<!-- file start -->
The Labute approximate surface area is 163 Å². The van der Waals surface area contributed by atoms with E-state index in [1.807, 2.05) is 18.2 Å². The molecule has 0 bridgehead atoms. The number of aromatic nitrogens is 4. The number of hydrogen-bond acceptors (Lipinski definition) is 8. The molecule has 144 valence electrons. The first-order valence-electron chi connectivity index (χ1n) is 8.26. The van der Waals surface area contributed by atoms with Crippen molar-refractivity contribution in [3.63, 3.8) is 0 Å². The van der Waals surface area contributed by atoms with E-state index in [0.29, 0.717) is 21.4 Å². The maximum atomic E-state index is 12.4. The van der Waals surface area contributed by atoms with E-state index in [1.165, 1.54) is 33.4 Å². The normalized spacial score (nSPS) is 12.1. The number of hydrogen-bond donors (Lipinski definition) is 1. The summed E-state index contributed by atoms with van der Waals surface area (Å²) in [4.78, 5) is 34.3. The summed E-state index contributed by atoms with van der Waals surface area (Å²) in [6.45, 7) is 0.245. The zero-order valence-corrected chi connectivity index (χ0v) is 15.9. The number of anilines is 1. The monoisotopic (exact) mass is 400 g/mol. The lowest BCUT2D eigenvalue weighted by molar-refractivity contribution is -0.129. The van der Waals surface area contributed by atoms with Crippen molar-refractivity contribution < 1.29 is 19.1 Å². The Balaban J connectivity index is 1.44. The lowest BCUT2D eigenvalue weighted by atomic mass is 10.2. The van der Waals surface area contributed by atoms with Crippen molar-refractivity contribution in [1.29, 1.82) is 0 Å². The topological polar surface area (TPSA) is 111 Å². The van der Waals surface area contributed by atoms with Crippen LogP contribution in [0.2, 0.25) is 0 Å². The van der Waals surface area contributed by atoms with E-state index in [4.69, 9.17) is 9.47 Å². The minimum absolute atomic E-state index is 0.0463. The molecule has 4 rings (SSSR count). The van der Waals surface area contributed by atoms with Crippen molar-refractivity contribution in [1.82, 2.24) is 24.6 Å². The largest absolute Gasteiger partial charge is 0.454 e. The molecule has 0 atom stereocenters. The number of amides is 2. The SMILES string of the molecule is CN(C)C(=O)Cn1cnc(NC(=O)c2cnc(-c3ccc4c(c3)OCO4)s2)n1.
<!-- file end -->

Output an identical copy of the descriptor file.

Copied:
The Labute approximate surface area is 163 Å². The van der Waals surface area contributed by atoms with E-state index in [1.807, 2.05) is 18.2 Å². The molecule has 0 bridgehead atoms. The number of aromatic nitrogens is 4. The number of hydrogen-bond acceptors (Lipinski definition) is 8. The molecule has 144 valence electrons. The first-order valence-electron chi connectivity index (χ1n) is 8.26. The van der Waals surface area contributed by atoms with Crippen molar-refractivity contribution in [3.63, 3.8) is 0 Å². The van der Waals surface area contributed by atoms with E-state index in [0.29, 0.717) is 21.4 Å². The maximum atomic E-state index is 12.4. The van der Waals surface area contributed by atoms with E-state index in [1.165, 1.54) is 33.4 Å². The normalized spacial score (nSPS) is 12.1. The number of hydrogen-bond donors (Lipinski definition) is 1. The summed E-state index contributed by atoms with van der Waals surface area (Å²) in [4.78, 5) is 34.3. The summed E-state index contributed by atoms with van der Waals surface area (Å²) in [6.45, 7) is 0.245. The zero-order valence-corrected chi connectivity index (χ0v) is 15.9. The number of anilines is 1. The monoisotopic (exact) mass is 400 g/mol. The lowest BCUT2D eigenvalue weighted by molar-refractivity contribution is -0.129. The van der Waals surface area contributed by atoms with Crippen molar-refractivity contribution < 1.29 is 19.1 Å². The Balaban J connectivity index is 1.44. The lowest BCUT2D eigenvalue weighted by atomic mass is 10.2. The van der Waals surface area contributed by atoms with Crippen molar-refractivity contribution in [1.29, 1.82) is 0 Å². The topological polar surface area (TPSA) is 111 Å². The van der Waals surface area contributed by atoms with Crippen LogP contribution in [0.2, 0.25) is 0 Å². The van der Waals surface area contributed by atoms with E-state index in [4.69, 9.17) is 9.47 Å². The minimum absolute atomic E-state index is 0.0463. The molecule has 4 rings (SSSR count). The van der Waals surface area contributed by atoms with Crippen molar-refractivity contribution in [1.82, 2.24) is 24.6 Å². The largest absolute Gasteiger partial charge is 0.454 e. The molecule has 0 atom stereocenters. The number of amides is 2. The SMILES string of the molecule is CN(C)C(=O)Cn1cnc(NC(=O)c2cnc(-c3ccc4c(c3)OCO4)s2)n1.